What I've learned: Take time to learn how music is constructed and study the simple components of harmony, rhythm, melody, and form. Listen critically, build your aural awareness, and don't be afraid of experimenting and improvising in front of your students.
No. 4: How to teach online (video recording, audio recording, platforms, etc.)
This is a big one.
The world is changing so quickly and online learning has become a huge player in the field of education over the past few years. This technology is so new, there's no way music school could have adequately prepared me for this kind of work.
This year, I created and taught two online courses: Directing a Church Children’s Choir 101 and The Church Musician Primer. Everything about the process I had to learn on my own or figure out as I went along, from screen recordings to iMovie editing, Vimeo settings to Stripe payments, course platforms to email marketing.
What I've learned: The world is constantly changing and we need to change with it. Be open to new technologies and new ways of doing things. Stay curious, be innovative, and test and modify things as you go.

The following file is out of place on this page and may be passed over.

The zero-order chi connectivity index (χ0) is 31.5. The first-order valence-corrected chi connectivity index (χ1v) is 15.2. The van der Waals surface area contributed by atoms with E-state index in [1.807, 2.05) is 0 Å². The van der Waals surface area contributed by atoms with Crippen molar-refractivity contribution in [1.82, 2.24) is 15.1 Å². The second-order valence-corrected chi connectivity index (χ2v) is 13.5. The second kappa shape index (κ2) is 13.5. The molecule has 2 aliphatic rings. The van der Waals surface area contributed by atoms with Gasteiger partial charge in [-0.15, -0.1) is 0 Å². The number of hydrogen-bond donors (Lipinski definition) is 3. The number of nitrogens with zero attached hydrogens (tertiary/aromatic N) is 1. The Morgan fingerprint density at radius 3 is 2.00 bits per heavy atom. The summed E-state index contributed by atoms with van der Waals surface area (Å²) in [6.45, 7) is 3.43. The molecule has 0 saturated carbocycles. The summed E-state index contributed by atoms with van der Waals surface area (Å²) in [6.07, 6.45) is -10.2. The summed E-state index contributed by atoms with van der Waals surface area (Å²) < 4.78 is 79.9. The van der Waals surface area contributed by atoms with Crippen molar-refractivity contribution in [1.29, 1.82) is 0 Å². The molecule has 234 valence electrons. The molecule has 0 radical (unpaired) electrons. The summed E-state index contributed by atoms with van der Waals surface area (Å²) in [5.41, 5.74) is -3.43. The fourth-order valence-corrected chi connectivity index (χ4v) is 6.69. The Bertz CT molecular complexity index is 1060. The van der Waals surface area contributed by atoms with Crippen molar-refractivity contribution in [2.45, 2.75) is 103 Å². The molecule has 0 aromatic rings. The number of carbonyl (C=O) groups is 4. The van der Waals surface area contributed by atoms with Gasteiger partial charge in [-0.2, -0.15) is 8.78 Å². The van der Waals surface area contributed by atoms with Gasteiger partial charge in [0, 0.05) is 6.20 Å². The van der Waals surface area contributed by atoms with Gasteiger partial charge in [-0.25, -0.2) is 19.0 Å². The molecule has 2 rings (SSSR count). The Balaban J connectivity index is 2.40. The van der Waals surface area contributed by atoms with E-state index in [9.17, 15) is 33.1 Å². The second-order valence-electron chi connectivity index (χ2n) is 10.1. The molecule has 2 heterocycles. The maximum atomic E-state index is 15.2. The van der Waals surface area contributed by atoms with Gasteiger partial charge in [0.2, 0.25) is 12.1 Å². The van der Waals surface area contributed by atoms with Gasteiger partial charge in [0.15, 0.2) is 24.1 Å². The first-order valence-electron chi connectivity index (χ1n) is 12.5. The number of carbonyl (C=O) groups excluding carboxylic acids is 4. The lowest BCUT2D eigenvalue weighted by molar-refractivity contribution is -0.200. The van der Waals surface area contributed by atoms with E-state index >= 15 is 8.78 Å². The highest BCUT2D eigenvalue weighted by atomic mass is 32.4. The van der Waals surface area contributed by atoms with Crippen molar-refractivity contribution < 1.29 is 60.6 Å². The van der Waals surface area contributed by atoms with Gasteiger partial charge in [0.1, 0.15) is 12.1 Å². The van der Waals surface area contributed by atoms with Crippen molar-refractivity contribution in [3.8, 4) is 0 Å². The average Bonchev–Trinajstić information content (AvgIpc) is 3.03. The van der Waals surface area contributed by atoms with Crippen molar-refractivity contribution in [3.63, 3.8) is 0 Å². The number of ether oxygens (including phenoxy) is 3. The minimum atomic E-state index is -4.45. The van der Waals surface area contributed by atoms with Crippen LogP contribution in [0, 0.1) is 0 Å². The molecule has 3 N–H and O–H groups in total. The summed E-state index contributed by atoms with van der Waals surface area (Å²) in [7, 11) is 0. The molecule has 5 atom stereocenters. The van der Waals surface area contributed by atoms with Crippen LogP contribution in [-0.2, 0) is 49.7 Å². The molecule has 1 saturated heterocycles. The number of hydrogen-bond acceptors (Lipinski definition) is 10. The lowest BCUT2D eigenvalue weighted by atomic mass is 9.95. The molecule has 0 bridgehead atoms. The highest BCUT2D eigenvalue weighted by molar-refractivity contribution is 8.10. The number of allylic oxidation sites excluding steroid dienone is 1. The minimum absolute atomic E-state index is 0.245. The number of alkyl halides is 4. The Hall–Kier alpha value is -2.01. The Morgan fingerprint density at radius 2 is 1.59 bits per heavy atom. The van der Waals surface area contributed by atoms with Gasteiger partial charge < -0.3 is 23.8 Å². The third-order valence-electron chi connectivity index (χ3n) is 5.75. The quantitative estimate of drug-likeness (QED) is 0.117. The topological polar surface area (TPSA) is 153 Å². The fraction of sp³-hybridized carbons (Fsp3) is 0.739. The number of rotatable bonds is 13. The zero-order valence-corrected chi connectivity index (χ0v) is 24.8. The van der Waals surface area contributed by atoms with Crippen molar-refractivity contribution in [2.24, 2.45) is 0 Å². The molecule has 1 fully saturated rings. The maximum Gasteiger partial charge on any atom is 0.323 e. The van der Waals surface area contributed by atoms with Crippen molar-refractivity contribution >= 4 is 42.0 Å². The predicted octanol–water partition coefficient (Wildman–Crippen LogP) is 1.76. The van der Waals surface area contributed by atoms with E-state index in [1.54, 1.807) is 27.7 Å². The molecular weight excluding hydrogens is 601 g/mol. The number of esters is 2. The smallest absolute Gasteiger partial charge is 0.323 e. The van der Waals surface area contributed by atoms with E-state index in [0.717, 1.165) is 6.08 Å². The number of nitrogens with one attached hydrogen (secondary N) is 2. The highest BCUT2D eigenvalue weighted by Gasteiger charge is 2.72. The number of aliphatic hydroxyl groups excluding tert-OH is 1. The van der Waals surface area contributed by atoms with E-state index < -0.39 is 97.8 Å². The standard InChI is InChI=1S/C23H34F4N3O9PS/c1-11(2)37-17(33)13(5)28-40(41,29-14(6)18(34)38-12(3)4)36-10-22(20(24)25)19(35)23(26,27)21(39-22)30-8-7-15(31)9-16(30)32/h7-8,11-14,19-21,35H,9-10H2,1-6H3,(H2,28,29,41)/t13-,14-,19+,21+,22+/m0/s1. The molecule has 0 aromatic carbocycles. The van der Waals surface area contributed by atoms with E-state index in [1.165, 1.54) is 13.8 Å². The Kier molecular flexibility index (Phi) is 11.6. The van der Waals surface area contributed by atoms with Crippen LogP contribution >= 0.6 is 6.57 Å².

7 Insider Tips for Aspiring Music Educators [Video]
No. 5: How to use music notation software
I don’t know about you, but as a Performance major in undergrad and a Music Education major in grad school, music technology courses were not a part of my program of study.
Granted, I had several music theory assignments throughout my years in school that required the use of some sort of music notation software, but mostly, I could get by with the free downloadable software, Finale Notepad, manually clicking and dragging each note into place. It worked for those projects, but I never really felt comfortable with all the tools and menus and I avoided using it because of how time-consuming it was.
A few years ago, I found myself needing to use music notation software more and more - for church work (trumpet descants, SATB harmonizations, hymn transpositions, etc.) and in my teaching (student compositions and arrangements).
So, I did a little research and downloaded MuseScore (still free, but packed with all the basic features I need in an easy-to-use interface). I’ve learned so much about layers, articulation markings, and one-click transpositions. I even recommended it to one of my students (she now knows her way around it better than I do).